In his statement, the investigator who interviewed the pilot stated that "competency of the FAA-certificated airman is a factor. In fact, with all the evidence, facts and statements, this remains the sole factor in this accident. There is no reason why a pilot of an aircraft should ever be 27 feet above the ground over 4,000 feet from the runway in IMC conditions on a precision approach unless something was wrong. The PIC in his statement, and from my personal interview with him on the day of the accident, never indicated or even implied that anything was abnormal."
Why So Low?
Could the turbulence he reported have been a factor? He didn't bring the issue up in his statement, and there is nothing in the report to suggest that any other aircraft flying the approach that night suffered from turbulence severe enough to render them unable to remain on the glide path.
Was he guilty of deviating from FAR 91.13(a) as the investigator suggested in his report? That's the FAR that every pilot who gets violated for almost anything gets slapped with. The investigator said that the pilot excessively and carelessly deviated from the approach procedures to be so low as to strike the utility pole.
It would appear that since the pilot had no explanation of the course of events, he did fly his airplane in a careless and reckless manner. Certainly he knew that he was below the glideslope, and the radar data does not indicate that he attempted to climb back to it. It's possible that the pilot had some ground contact below him but not enough forward visibility to see the runway. He told the investigator in his statement that he had the runway environment in sight, but the investigator clearly did not believe him.
Perhaps he got below the glideslope inadvertently and tried to fly the airplane visually. The fact that he hit the pole 27 feet above the surface would indicate little or no forward visibility.
We know it took a great deal of power to keep the airplane flying after it struck the pole. The pilot told the investigator that the entire approach was normal except for a jolt that he felt somewhere along the descent. He didn't say anything about having to add power to overcome it or that it affected the airplane's flying stability. That tends to make one think that he knew exactly what he was doing, though he probably didn't understand how close he was to the ground until after he was told how high the pole was above the surface.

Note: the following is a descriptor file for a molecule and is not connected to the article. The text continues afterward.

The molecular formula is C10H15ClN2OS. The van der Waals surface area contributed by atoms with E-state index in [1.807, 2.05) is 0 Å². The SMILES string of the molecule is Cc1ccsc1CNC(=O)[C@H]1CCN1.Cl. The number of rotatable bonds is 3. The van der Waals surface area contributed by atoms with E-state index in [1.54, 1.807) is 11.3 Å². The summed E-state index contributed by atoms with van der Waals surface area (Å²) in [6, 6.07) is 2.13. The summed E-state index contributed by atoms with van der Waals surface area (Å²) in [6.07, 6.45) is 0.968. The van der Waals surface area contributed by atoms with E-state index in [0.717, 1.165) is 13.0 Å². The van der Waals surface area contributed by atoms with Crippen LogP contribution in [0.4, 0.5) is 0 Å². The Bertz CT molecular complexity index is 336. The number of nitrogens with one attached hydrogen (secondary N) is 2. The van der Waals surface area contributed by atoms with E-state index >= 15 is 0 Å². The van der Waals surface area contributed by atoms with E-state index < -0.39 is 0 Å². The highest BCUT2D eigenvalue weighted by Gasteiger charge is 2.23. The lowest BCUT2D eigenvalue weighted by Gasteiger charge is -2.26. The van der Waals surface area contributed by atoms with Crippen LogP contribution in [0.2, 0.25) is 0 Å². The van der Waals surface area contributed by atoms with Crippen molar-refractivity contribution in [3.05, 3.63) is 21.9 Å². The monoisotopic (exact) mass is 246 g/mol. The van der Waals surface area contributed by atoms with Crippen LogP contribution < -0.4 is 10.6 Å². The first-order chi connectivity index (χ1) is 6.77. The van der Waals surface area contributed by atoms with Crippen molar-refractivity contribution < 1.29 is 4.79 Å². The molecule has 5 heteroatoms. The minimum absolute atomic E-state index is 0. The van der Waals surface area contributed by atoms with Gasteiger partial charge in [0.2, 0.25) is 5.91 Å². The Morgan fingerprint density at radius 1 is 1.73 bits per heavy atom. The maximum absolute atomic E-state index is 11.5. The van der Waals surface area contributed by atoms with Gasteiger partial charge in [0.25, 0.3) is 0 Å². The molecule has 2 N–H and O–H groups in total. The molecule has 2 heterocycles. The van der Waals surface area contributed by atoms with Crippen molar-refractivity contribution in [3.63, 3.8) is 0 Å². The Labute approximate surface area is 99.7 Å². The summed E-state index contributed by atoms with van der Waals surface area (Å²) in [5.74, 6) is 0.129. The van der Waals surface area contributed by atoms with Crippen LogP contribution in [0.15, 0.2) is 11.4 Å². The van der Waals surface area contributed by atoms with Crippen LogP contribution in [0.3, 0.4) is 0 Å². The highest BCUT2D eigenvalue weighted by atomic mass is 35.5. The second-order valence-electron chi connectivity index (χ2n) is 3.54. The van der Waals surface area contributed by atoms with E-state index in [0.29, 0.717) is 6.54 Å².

Not surprisingly, the NTSB attributed the accident to the "pilot's failure to maintain the airplane on the ILS glideslope, which resulted in a descent below the glide path." That should give us all pause to reflect on our own operations in low-visibility conditions and the intentions that we have before we begin the descent down the glideslope.
Sometimes commercial operators are under a fair amount of pressure to perform. This particular airplane was owned by Federal Express and leased to the pilot's employer, who flew it under contract to FedEx. Perhaps the pilot felt a sense of obligation to get into the Cincinnati airport that night, but everything was on his side had he flown the approach as published.
The ceiling was well above the 200-foot AGL DH. The visibility was at the minimum for the approach, but the RVR at the touchdown point was better than a mile. Chances are that the pilot would have had no problems locating the runway from a normal approach. In other words, there was no reason for him to bust minimums to make the landing that night.
For that reason the investigator called the pilot's competency into question. Not seeing any other explanation, it appears that he felt that the pilot botched the approach and descended below DH long before he should have, either intentionally or unintentionally. In either case, it was his view that enforcement action was necessary, and his report makes it clear it was taken.
The Buck Stops at DH
We all must have locked into our brains the fact that we never will descend below DH or MDA unless the required sightings are made during the approach. We should have the DH fixed in memory as we begin the descent down the glideslope, and we should be mentally ticking off how high above DH we are. If we get off the glideslope, we should make an attempt to get right back to it; however, a full deflection is an automatic go-around.
There is no question that the Caravan pilot had a full deflection of his glideslope needle that evening. At the point where the airplane struck the pole 27 feet above the surface, it should have been 290 feet above the surface.
This pilot was one of the lucky ones. Usually when we read about this type of accident, the airplane and all aboard are lost. Keep that in mind as you get ready for your next IFR trip. Decision heights and minimum descent altitudes are there for a reason. The reason is safety. You do not have the right to decide that you can conduct a safe operation below either if you do not have the approach lights or runway environment in sight.